You might not be surprised to learn that mobile and tablet users watch significant amounts of video on their devices. But Ooyala says the hours spent watching streaming video on tablets and mobile increased 100 percent in 2012.
That mobile viewing of video grew that much should not come as a surprise. For example, a new study sponsored by inMobi found that 50 percent of the average global mobile Web users now use mobile as either their primary or exclusive means of using the Internet.
If people are using mobiles as a primary or exclusive way of using the Internet, and if video is one of the most common Internet media types, it is not too surprising that mobile video viewership would be growing, especially as fourth generation networks and bigger screens now make mobile video a more enjoyable experience.
In 2008, Cisco forecasted that video would represent half of global bandwidth and would be used for consumer video apps of one sort or another by 2012. Those forecasts were not far from the mark.
Video streaming traffic represented a 42 percent share of all global bandwidth in the second half of 2011, up from 35 percent in the first half of 2011, according to Allot Communications. Overall, global mobile broadband traffic grew by 83 percent in the second half of the year, with a compound annual growth rate (CAGR) of 234 percent during the year.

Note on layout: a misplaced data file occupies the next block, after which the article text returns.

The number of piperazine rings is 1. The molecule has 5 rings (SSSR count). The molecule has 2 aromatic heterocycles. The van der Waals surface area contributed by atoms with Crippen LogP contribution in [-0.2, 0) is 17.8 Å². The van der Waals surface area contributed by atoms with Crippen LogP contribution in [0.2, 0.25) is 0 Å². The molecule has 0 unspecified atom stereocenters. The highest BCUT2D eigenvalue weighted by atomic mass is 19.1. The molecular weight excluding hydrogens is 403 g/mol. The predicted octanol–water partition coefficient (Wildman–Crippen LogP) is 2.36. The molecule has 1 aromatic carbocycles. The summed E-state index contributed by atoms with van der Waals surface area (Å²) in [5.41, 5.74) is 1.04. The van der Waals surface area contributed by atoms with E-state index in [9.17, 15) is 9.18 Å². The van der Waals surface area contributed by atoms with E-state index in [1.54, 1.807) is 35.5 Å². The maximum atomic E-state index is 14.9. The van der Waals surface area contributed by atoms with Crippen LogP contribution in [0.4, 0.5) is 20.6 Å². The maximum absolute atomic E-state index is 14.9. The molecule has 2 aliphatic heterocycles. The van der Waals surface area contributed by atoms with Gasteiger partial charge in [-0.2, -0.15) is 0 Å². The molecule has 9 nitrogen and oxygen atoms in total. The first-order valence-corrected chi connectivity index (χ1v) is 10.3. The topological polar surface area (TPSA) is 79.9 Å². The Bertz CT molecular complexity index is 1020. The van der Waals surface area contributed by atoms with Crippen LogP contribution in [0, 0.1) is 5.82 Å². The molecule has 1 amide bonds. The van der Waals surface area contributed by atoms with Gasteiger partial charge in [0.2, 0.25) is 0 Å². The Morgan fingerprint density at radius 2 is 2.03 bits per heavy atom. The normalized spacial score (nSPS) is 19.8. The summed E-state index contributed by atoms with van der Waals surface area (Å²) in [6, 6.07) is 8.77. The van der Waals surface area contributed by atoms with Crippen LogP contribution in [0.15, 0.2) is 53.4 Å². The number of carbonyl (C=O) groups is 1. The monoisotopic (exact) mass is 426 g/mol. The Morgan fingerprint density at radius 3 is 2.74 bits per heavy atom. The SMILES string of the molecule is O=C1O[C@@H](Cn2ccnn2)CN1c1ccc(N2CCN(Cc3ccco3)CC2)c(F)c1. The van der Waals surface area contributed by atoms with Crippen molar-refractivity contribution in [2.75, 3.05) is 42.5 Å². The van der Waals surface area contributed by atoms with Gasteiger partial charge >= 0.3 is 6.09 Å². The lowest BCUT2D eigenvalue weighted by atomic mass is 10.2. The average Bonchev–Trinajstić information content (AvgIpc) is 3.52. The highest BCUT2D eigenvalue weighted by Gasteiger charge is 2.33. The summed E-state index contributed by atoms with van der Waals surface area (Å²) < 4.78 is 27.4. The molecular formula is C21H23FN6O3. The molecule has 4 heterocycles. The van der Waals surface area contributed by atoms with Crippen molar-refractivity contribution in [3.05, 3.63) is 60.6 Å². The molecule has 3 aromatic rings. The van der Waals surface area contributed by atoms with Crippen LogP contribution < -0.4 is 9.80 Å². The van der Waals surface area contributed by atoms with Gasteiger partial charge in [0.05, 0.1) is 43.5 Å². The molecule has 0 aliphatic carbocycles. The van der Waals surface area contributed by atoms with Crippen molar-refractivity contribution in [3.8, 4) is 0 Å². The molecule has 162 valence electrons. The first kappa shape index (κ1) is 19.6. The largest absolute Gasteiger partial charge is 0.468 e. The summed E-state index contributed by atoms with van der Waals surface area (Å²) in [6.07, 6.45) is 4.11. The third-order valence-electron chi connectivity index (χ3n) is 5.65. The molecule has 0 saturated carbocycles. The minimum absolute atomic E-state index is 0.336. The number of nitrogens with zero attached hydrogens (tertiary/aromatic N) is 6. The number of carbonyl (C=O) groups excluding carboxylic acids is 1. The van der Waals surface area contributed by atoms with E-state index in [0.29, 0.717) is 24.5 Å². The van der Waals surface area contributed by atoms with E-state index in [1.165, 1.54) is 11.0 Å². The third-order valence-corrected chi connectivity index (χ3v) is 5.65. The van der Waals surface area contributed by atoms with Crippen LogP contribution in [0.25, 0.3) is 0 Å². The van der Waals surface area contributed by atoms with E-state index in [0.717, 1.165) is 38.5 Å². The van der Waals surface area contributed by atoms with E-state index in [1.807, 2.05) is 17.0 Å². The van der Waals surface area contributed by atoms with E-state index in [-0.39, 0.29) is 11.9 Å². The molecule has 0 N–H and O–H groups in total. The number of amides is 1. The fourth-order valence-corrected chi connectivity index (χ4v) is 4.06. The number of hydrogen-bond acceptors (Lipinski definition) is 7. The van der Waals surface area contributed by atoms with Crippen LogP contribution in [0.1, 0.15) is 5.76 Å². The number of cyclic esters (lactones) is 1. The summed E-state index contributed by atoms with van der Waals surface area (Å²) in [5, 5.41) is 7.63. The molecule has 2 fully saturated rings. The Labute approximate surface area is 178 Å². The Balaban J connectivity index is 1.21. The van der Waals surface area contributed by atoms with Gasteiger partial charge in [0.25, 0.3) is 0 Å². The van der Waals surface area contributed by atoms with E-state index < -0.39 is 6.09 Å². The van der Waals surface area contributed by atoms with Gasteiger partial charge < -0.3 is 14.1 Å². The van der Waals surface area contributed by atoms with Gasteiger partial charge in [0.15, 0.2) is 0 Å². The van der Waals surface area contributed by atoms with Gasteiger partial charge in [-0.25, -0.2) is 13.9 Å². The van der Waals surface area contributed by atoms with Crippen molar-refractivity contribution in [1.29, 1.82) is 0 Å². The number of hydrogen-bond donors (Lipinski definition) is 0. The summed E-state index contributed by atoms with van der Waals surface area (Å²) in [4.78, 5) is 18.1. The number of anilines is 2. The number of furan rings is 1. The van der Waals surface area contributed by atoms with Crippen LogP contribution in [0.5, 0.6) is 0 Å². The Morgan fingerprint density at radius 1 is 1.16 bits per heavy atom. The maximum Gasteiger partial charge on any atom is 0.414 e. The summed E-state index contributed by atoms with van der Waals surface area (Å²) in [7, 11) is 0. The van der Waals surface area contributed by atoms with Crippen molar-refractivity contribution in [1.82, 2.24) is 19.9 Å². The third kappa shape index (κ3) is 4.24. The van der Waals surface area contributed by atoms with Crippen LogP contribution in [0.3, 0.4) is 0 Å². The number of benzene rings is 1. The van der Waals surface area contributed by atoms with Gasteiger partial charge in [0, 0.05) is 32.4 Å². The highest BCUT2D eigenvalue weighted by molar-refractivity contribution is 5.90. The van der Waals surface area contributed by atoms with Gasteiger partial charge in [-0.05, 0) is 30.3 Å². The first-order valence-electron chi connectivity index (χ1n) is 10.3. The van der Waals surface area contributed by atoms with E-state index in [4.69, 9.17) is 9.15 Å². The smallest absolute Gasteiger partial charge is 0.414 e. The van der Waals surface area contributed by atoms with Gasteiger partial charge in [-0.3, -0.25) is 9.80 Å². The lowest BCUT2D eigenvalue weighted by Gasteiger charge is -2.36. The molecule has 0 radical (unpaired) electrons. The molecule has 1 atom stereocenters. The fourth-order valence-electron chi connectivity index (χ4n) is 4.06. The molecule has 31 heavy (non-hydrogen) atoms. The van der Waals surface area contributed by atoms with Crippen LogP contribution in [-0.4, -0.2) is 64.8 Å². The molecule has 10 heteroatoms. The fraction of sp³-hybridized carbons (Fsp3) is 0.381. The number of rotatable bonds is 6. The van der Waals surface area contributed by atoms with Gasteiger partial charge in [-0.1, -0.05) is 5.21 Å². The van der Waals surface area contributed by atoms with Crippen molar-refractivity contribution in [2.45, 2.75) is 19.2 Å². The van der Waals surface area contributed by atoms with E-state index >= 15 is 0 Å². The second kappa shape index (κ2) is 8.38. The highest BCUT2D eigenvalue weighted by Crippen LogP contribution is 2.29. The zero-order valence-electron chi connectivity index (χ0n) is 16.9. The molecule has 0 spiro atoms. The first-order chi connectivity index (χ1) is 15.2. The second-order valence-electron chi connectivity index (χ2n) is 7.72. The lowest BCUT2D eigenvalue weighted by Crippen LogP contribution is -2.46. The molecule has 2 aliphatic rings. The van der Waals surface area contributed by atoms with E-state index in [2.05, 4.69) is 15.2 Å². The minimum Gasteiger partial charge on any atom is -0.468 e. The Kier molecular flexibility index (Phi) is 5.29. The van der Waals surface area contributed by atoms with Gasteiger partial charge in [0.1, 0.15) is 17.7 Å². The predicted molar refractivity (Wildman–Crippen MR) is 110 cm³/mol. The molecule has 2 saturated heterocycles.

This bandwidth is being dominated by a small percentage of users. Although, according to a January 2012 report from Arieso, one percent of mobile subscribers now consume half of all downloaded data, with a third of those subscribers using a smartphone.
In the second half of 2011, YouTube accounted for 57 percent of all global video streaming traffic, meaning that YouTube alone held 24 percent share of global bandwidth. Overall, YouTube traffic grew by 143 percent, while video streaming traffic rose 88 percent.
Ooyala also says live video is starting to drive viewing, not pre-recorded video. Ooyala's data also shows viewers watch live video longer on all devices, suggesting live video is more engaging.
On desktops, viewers watched live video 18 times longer than video on demand content in the fourth quarter of 2012, for example.
About a third of the total time spent watching tablet video in the fourth quarter of 2012 was engagement with premium, long-form content running more than 60 minutes, Ooyala says.
The percentage of time spent watching long-form video (over 10 minutes) on tablets increased 37 percent from the first quarter to the fourth quarter of 2012.
The share of tablet video viewing more than doubled in 2012 as well.
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